Peter Cun­dall:

Ad­vice on how to han­dle an orchid sit­u­a­tion.

Sunday Tasmanian - Tassie Living - - LIVING -

I’ve al­ways been re­luc­tant to write about or­chids, partly be­cause I don’t know enough, but to be hon­est, be­cause there are far too many ded­i­cated ex­perts around.

Some, espe­cially blokes, are such sin­gle-minded per­fec­tion­ists they’re ready to pounce on the slight­est er­rors made by ca­sual grow­ers like my­self.

I used to think it was just me un­til I at­tended a meet­ing of ded­i­cated, orchid grow­ing fa­nat­ics and lis­tened amazed to pas­sion­ate de­bates and fe­ro­cious ar­gu­ments about pot­ting mixes and fer­tilis­ers. Never be­fore have I come across so many friendly but sin­gle­minded peo­ple dis­agree­ing with each other.

Many years ago I went into Tas­ma­nia’s Tarkine rain­for­est with a cam­era crew to help make a gar­den­ing tele­vi­sion pro­gram. I spot­ted a tiny But­ter­fly orchid (Sar­cochilus aus­tralis) part way up a small a tree.

De­spite the small size of the flower, this na­tive orchid de­vel­oped me­tre-long, pen­cil-thick roots which were wrapped around the trunk and prob­a­bly feed­ing

I’ve been very cau­tious about my orchid ad­vice since that time ... too many ad­dicts

off or­ganic de­bris lodged in bark crevices.

Glanc­ing around I was as­ton­ished to find al­most every other tree in the area fes­tooned with more But­ter­fly or­chids. As we filmed this won­der­ful, un­ex­pected phe­nom­e­non and for the pro­gram I naively re­marked how eas­ily these wild plants could be hy­bridised if skilled am­a­teurs col­lected a lit­tle pollen to ap­ply to other, closely-re­lated or­chids.

Within days of the pro­gram go­ing to air I was bom­barded with an­gry mes­sages from orchid lovers, warn­ing me about se­vere penal­ties in­flicted upon any­one dar­ing to re­move pre­cious pollen from the wild.

I’ve been very cau­tious about my orchid ad­vice since that time – too many ad­dicts.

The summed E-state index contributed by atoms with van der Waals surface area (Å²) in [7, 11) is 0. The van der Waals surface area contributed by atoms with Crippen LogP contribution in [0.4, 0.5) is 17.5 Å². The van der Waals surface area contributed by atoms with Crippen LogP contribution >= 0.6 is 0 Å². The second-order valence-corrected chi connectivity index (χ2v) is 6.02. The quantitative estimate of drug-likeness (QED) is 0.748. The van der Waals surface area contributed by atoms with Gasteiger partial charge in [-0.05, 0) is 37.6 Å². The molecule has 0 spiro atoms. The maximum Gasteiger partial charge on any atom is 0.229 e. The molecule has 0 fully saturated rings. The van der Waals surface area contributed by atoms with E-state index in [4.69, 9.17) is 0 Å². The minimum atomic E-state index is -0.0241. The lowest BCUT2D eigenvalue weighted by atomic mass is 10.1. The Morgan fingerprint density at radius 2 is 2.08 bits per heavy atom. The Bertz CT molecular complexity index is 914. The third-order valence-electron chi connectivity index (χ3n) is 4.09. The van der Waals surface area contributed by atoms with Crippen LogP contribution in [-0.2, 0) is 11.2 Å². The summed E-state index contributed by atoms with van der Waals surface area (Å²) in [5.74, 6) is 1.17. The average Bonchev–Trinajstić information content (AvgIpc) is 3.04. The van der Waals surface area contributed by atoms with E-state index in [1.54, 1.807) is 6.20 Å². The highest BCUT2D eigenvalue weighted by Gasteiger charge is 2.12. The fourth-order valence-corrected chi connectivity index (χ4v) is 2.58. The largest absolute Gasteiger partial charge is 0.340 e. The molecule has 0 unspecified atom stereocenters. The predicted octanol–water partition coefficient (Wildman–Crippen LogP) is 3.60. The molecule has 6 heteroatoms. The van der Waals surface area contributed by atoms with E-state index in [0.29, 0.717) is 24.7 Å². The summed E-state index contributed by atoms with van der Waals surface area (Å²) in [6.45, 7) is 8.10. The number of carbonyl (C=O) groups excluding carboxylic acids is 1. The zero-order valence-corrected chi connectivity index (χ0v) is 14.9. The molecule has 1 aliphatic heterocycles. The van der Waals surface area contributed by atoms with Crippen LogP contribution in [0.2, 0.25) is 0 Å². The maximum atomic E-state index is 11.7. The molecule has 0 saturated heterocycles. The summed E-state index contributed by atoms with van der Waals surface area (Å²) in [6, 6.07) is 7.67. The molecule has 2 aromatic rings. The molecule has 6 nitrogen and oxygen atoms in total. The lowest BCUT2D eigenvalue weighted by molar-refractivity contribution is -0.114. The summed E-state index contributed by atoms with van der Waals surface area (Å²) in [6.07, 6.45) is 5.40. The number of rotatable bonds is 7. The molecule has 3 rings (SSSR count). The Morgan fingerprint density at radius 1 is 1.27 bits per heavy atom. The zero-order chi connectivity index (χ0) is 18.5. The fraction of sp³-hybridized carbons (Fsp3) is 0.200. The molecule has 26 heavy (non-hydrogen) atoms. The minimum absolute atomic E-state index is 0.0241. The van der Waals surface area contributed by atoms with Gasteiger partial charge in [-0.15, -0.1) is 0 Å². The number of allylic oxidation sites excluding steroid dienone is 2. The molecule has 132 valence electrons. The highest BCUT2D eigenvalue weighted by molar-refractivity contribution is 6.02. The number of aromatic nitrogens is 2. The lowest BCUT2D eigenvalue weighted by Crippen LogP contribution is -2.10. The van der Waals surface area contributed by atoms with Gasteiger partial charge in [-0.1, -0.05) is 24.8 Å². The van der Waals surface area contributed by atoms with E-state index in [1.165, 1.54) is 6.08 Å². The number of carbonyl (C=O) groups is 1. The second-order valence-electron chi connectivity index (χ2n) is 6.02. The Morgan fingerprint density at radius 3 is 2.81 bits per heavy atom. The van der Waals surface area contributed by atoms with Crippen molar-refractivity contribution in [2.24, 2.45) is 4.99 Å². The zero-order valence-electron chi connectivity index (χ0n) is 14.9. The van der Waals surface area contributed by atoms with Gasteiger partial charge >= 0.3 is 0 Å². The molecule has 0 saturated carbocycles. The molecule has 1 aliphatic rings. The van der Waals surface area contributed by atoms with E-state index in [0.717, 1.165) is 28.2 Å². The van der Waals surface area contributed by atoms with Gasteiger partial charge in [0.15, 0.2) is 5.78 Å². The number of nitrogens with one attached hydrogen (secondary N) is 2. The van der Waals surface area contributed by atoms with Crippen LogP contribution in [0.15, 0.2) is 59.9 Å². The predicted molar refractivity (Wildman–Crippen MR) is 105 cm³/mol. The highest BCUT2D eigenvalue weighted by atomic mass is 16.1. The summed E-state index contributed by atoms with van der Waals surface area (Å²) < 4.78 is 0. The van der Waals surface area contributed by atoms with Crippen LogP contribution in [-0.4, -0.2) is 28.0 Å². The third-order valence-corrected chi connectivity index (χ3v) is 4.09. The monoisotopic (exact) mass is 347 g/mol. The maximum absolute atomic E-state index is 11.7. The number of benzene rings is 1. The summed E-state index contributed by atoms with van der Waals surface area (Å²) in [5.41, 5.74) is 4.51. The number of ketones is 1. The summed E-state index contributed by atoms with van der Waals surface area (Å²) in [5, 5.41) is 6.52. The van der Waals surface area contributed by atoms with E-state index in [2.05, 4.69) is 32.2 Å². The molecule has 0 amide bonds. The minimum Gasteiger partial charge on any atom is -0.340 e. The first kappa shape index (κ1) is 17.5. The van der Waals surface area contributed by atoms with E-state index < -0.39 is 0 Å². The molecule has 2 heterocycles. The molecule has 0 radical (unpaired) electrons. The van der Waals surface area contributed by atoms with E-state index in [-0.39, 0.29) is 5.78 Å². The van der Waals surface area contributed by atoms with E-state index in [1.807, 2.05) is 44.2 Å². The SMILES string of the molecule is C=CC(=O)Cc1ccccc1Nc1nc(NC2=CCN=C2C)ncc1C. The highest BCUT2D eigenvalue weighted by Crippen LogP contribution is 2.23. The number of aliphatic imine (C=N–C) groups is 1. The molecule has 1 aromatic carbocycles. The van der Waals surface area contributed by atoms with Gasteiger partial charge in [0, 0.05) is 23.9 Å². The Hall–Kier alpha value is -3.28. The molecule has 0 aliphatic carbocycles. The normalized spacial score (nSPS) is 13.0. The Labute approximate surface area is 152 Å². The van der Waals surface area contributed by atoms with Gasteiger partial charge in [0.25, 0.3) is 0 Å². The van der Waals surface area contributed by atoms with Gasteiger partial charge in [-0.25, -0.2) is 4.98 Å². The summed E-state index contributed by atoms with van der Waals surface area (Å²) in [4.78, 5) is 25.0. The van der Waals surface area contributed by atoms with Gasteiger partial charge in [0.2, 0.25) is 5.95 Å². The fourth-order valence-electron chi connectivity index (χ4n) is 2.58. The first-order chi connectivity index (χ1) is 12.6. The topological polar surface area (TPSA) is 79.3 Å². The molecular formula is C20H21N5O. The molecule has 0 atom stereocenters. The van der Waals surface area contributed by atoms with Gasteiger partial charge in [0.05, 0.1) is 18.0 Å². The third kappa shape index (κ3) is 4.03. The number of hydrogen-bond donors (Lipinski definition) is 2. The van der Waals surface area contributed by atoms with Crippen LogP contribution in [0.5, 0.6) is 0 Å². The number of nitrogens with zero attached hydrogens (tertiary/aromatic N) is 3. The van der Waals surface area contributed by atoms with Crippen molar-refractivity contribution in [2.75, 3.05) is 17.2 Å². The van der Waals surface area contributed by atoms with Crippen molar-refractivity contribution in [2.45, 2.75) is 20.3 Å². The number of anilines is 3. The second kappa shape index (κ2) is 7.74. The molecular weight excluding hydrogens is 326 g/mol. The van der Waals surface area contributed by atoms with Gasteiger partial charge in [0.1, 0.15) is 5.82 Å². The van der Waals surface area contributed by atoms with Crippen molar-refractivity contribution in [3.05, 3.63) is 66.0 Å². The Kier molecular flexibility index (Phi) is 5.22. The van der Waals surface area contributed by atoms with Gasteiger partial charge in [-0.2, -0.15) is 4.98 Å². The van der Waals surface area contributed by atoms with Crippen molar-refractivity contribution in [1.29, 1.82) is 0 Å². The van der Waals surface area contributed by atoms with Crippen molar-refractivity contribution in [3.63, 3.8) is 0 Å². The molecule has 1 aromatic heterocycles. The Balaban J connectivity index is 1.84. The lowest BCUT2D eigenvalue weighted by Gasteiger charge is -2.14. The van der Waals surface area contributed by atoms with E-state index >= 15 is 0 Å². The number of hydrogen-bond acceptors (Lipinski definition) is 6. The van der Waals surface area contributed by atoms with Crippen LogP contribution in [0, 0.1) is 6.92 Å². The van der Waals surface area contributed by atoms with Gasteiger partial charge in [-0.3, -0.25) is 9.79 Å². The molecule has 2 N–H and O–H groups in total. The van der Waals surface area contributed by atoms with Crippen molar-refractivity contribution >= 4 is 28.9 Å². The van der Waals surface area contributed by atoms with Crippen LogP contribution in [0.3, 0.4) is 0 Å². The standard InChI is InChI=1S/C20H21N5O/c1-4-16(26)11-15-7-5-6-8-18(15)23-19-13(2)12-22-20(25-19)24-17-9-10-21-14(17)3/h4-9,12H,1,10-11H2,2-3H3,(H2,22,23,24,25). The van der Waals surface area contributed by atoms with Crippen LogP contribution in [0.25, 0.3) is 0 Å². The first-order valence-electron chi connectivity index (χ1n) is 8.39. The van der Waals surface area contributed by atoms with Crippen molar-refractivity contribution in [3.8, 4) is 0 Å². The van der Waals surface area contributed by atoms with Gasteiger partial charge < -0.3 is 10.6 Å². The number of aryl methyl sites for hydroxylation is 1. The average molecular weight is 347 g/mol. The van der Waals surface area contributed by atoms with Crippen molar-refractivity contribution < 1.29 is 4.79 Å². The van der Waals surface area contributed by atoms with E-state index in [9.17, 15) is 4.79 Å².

A long time ago I came across a rather odd dairy farmer in a lovely, high­lyfer­tile part of Tas­ma­nia. I soon dis­cov­ered why he had such a strange, far­away look in his eyes. Ap­par­ently some­one had once pre­sented him a cym­bid­ium orchid that had yet to

pro­duce a flower.

He told me how frus­trated he was when it per­sis­tently failed to bloom, no mat­ter how des­per­ately he fed and wa­tered it. One day he add fully de­com­posed cow ma­nure to the pot­ting com­post and tried a new lo­ca­tion. A few months later it pro­duced blooms of spec­tac­u­lar beauty.

He had at last dis­cov­ered the se­cret of grow­ing cym­bid­ium or­chids. It was the com­bi­na­tion of cow ma­nure and the hu­mid­ity of a milk­ing shed that did the trick. He then ac­quired more or­chids and learned how to di­vide and prop­a­gate them, while adding and ex­per­i­ment­ing with other species and hy­brids. Spe­cial shelves were con­structed in the milk­ing shed so he could ad­mire and tend them while he milked his 50 cows.

Grad­u­ally he ran out of shelf space, so some of his pre­cious or­chids were placed tem­po­rar­ily into one of the milk­ing stalls. These were added to un­til there was no longer enough space for a cow. That was no big deal – af­ter all there were five other stalls. How­ever his col­lec­tion re­lent­lessly ex­panded into an­other stall and then an­other.

“Come and see my or­chids” he said when I called in. We am­bled across an empty pad­dock to the most as­ton­ish­ing, bizarre milk­ing shed I’ve ever seen. It was crammed with an ex­tra­or­di­nary range of or­chids in pots of all shapes and sizes. They were perched on shelves and even on di­vid­ing walls between stalls. Even the room where cream was once sep­a­rated was also packed full of or­chids, pots, pul­verised bark and pot­ting soils.

Dur­ing the tour, he ex­pertly named each plant, de­tail­ing its his­tory and flow­er­ing char­ac­ter­is­tics. Fi­nally asked the ob­vi­ous ques­tion - where did he milk his cows now? He looked be­wil­dered. “Cows?” he said. “There’s no place for them here mate. I just had to get rid of them” He told me how grad­u­ally he had run out of milk­ing space, then re­alised that look­ing af­ter cows was stop­ping him from giv­ing his adored or­chids the full at­ten­tion they de­served.

I glanced over the empty, ne­glected pad­docks and long, rank, un­cut grass. Ten­ta­tively I asked if per­haps he’d made a mis­take. He gazed around sadly. “Yes, Peter,” he an­swered. “You see, I now have to get my cow ma­nure from an ad­join­ing dairy farm and there could be a real short­age in the fu­ture. I made the stupid blun­der of giv­ing him a cou­ple of my or­chids, now he’s got this strange, far­away look in his eyes”.

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